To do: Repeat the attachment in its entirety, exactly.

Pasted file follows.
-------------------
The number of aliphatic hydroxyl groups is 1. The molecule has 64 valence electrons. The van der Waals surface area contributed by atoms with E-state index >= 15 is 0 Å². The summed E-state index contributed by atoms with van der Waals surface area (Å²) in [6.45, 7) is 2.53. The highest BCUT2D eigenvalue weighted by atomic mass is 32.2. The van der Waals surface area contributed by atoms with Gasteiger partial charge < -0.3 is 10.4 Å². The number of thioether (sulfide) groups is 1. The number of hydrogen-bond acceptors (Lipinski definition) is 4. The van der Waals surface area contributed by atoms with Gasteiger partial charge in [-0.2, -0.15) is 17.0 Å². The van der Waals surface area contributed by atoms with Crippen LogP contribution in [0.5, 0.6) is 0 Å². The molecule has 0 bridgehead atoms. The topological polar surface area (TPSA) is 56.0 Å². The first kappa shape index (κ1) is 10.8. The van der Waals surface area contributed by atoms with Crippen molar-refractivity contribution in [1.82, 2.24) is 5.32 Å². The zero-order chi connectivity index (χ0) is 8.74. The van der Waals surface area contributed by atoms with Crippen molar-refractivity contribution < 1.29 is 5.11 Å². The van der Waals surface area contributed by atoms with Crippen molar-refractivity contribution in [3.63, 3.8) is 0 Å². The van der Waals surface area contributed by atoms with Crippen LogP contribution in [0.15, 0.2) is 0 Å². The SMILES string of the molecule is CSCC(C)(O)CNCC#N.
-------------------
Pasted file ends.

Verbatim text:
The number of aliphatic hydroxyl groups is 1. The molecule has 64 valence electrons. The van der Waals surface area contributed by atoms with E-state index >= 15 is 0 Å². The summed E-state index contributed by atoms with van der Waals surface area (Å²) in [6.45, 7) is 2.53. The highest BCUT2D eigenvalue weighted by atomic mass is 32.2. The van der Waals surface area contributed by atoms with Gasteiger partial charge < -0.3 is 10.4 Å². The number of thioether (sulfide) groups is 1. The number of hydrogen-bond acceptors (Lipinski definition) is 4. The van der Waals surface area contributed by atoms with Gasteiger partial charge in [-0.2, -0.15) is 17.0 Å². The van der Waals surface area contributed by atoms with Crippen LogP contribution in [0.5, 0.6) is 0 Å². The molecule has 0 bridgehead atoms. The topological polar surface area (TPSA) is 56.0 Å². The first kappa shape index (κ1) is 10.8. The van der Waals surface area contributed by atoms with Crippen molar-refractivity contribution in [1.82, 2.24) is 5.32 Å². The zero-order chi connectivity index (χ0) is 8.74. The van der Waals surface area contributed by atoms with Crippen molar-refractivity contribution < 1.29 is 5.11 Å². The van der Waals surface area contributed by atoms with Crippen molar-refractivity contribution in [3.63, 3.8) is 0 Å². The van der Waals surface area contributed by atoms with Crippen LogP contribution in [0.15, 0.2) is 0 Å². The SMILES string of the molecule is CSCC(C)(O)CNCC#N.